Your Wednesday Briefing: South Korea’s New President

Good morning. We’re covering South Korea’s new president, the Philippines election fallout and Japan’s weakened yen.

During his inaugural speech on Tuesday, President Yoon Suk-yeol made promises to heal political and economic divides in South Korea and proposed an ambitious package of economic incentives to North Korea in exchange for denuclearization.

Yoon, who won by a razor-thin margin and faces a contentious Parliament, inherits a frustrated, unequal and socially divided South Korea. He acknowledged the “internal strife and discord” in his speech, urging voters to look toward more rapid growth.

But Yoon’s most urgent crisis is North Korea, which has accelerated missile tests in recent months. Experts warn that the North could resume nuclear tests this month.

Strategy: In contrast to outgoing President Moon Jae-in, who prioritized improving inter-Korean ties, Yoon’s foreign policy team has emphasized enforcing sanctions against the North. When conservatives tried the strategy in the mid-2000s, North Korea responded with some of its most serious military provocations since the end of the Korean War.

Diplomacy: Yoon pledged to fight for values like “freedom” and “liberal democracy.” Unlike Moon, he has distanced himself from China and said he would align his country more closely with Washington.

Ferdinand Marcos Jr., the son and namesake of a former dictator, clinched a landslide victory in one of the most divisive presidential elections in recent Philippines history.

On Tuesday, angry young voters who had rallied around his rival, Leni Robredo, gathered to voice their frustration with preliminary results showing her overwhelming defeat. Many raised questions about the election: Multiple observers have said they had received thousands of reports of anomalies since the vote on Monday.

Robredo, the current vice president, has yet to concede defeat, and Marcos has yet to claim victory. Robredo said her team was looking into reports of voter fraud, but opinion polls had suggested Marcos would win by a large margin.

What’s next: Marcos is expected to take office on June 30. Many of his policy proposals remain thin, and he has shunned most of the news media and avoided nearly all debates.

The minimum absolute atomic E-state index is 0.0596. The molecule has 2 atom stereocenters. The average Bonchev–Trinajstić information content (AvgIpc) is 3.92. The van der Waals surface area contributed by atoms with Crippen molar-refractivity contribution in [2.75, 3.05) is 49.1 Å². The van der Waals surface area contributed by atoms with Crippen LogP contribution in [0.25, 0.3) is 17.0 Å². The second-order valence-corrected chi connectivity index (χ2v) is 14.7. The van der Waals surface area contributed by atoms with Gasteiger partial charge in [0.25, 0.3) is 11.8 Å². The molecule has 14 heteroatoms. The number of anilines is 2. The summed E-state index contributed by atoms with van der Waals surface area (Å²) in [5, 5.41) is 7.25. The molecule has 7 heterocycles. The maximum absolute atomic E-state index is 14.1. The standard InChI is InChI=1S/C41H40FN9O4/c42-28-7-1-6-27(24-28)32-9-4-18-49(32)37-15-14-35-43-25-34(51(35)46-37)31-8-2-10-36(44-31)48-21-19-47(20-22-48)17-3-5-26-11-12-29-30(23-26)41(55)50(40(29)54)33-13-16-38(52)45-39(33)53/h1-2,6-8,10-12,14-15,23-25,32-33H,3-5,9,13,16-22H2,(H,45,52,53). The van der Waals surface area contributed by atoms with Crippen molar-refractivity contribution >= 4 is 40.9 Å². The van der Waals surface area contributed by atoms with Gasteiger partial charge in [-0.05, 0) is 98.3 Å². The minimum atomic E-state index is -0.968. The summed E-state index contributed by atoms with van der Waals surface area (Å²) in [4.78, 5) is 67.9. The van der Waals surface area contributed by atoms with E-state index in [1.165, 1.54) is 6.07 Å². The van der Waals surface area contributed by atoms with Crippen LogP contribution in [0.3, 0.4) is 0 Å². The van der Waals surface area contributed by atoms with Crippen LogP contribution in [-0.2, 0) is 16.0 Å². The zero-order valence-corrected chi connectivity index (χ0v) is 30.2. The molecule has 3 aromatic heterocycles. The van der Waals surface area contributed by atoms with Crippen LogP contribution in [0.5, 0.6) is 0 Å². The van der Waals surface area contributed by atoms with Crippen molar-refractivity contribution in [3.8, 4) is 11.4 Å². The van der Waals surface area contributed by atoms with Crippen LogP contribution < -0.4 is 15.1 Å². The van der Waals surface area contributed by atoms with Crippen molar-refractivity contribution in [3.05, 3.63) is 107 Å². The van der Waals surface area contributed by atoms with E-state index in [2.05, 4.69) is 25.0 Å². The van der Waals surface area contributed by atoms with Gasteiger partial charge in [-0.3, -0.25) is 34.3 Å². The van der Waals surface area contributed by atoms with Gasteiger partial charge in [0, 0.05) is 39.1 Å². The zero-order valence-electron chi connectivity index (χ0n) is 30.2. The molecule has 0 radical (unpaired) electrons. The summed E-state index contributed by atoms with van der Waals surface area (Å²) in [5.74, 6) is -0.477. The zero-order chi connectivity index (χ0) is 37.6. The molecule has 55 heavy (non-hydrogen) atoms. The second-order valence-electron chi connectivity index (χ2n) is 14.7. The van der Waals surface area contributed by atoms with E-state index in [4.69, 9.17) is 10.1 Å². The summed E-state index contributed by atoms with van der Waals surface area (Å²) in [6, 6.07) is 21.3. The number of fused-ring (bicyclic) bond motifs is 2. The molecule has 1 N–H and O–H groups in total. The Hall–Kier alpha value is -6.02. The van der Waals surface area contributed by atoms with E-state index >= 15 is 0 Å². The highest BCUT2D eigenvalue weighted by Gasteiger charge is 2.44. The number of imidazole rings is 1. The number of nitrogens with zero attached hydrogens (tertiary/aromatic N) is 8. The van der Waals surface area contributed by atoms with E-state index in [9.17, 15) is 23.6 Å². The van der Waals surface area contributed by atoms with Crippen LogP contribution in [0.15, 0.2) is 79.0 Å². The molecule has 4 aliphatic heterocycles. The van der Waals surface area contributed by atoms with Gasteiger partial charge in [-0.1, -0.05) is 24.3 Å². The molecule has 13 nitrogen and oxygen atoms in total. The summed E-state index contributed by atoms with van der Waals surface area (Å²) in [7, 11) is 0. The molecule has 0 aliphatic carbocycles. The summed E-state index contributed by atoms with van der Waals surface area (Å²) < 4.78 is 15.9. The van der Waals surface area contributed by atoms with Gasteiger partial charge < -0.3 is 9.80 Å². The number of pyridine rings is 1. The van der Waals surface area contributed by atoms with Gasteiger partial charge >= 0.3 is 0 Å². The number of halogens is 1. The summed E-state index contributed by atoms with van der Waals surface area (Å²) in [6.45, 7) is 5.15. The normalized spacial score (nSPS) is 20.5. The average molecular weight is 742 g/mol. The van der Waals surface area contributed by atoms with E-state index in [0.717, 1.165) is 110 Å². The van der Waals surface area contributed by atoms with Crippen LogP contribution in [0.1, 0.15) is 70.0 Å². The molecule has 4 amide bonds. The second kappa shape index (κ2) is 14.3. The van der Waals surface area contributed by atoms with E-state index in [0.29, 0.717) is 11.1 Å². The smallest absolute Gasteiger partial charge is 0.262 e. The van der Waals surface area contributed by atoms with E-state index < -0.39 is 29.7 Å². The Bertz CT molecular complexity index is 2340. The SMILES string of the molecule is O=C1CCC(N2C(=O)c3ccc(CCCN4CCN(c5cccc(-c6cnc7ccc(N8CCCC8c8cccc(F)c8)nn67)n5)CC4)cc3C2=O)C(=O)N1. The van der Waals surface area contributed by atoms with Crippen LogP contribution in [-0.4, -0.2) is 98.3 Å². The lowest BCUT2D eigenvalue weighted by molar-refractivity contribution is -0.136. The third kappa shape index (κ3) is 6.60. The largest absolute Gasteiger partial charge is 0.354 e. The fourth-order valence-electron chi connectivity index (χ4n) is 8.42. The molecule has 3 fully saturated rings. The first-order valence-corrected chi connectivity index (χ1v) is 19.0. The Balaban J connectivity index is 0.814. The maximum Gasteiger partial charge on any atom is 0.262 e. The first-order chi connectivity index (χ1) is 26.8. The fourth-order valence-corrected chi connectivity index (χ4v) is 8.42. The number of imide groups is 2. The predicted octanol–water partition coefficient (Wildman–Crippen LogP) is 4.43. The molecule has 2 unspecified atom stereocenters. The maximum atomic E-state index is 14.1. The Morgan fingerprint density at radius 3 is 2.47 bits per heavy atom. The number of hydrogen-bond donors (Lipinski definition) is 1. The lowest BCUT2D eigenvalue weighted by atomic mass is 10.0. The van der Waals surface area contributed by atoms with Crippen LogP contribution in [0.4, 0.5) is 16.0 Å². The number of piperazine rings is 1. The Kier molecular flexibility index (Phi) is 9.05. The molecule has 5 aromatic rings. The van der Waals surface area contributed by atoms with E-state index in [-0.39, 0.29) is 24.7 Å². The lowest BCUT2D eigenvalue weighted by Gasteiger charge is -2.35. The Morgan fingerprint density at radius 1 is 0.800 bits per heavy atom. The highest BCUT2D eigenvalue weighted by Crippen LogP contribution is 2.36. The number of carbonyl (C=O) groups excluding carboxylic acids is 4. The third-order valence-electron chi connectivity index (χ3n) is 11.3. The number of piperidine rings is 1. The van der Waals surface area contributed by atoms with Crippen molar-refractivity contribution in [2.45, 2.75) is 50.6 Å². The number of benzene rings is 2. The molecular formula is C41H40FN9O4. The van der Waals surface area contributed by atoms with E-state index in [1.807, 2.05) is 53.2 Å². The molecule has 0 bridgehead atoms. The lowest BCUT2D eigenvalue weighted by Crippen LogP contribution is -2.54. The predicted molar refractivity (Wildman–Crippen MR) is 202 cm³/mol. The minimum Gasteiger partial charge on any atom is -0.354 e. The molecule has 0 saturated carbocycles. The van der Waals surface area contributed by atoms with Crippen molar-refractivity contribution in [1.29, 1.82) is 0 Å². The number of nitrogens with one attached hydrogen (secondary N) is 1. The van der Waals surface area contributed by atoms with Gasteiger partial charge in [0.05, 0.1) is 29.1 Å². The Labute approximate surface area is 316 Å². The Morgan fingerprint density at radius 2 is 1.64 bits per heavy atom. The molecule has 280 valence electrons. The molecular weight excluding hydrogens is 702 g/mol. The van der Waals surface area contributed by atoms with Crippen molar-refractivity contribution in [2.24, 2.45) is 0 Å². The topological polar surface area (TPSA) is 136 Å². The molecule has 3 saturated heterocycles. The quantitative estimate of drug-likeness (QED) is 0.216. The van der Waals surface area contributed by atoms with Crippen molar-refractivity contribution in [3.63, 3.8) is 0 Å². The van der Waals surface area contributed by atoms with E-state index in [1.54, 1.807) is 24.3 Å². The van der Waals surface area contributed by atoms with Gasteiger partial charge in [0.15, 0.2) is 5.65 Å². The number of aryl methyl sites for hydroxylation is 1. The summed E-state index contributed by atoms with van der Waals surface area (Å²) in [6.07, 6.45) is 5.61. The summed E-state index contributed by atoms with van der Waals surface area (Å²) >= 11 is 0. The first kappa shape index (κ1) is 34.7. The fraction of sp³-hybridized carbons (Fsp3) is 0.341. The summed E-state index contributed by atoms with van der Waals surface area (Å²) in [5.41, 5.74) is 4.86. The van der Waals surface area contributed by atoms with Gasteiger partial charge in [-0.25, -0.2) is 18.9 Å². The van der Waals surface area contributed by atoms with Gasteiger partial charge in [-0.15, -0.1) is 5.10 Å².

History: The Marcos family was driven from office and the country in 1986 over its deadly abuses and rampant corruption. Five years later, the younger Marcos and his mother were allowed to return to the Philippines. He began his rise by winning key state leadership roles, entering national politics as a senator in 2010.

Campaign: Hundreds of thousands of Robredo’s young supporters went door to door, fighting an online disinformation campaign that portrayed the violent Marcos regime as a “golden age.”

The yen has hit a 20-year low against the dollar, a dizzying drop of more than 18 percent since last September that has unnerved Japanese businesses.

At the same time, while overall inflation remains moderate, food and energy costs are rising rapidly — not as a result of increasing demand, but from market turmoil related to Covid-19 and Russia’s invasion of Ukraine.

The twin forces are weighing on Japan’s economy, the world’s third largest, while the nation trails others in its recovery from the pandemic. For resource-poor Japan, which is highly reliant on imported fuel and food, the drop in the yen has raised prices and spooked consumers who are used to decades of stability.

Context: Japan has long pursued stronger inflation and a weaker yen, an effort to boost its chronically weak economic growth. Now it has gotten what economists wished for — just not in the way they had hoped.

What’s next: Prime Minister Fumio Kishida has brushed off suggestions that the Bank of Japan should raise interest rates. Instead, he has sought to combat rising prices with more stimulus.

Conference rooms are boring — and, experts say, ill-suited to collaborative work. The pandemic made room for a redesign: They’re getting smaller and squarer, filling with cozier furniture and new technology, and even moving outside.

If social platforms had good old days, it’s when people were still signing up to see their friends — think frumpy Facebook feeds circa 2009, not the glossy smokescreen of today’s Instagram.

That’s the premise behind BeReal. Each day, at an unpredictable time, the new app notifies its users that they have two minutes to post a picture — or two, since it takes photos with front and rear cameras at the same time.

Mostly, people do ordinary things — a funny face behind a steering wheel, a furtive picture in class. You can post late, but all your friends will be notified; you can retake, but your friends will know that, too. That’s sort of the point: Social media, without spice.

“BeReal markets its experience as a return to rawness and authenticity, but, at least to this user, it can feel more gauzy and nostalgic, like a reproduction of the experience of joining one of the dominant social networks when they all still felt like toys,” John Herrman writes in The Times.

But it’s absolutely not an anti-social-media project — it’s a commercial photo-sharing app, looking for revenue. And like all social media, it’s a game. “Though its rules are simple — post, now — the message is mixed,” John writes. “Don’t be too hard on yourself, just post whatever, it suggests, clock ticking. And then in a whisper: But don’t be a try-hard.”

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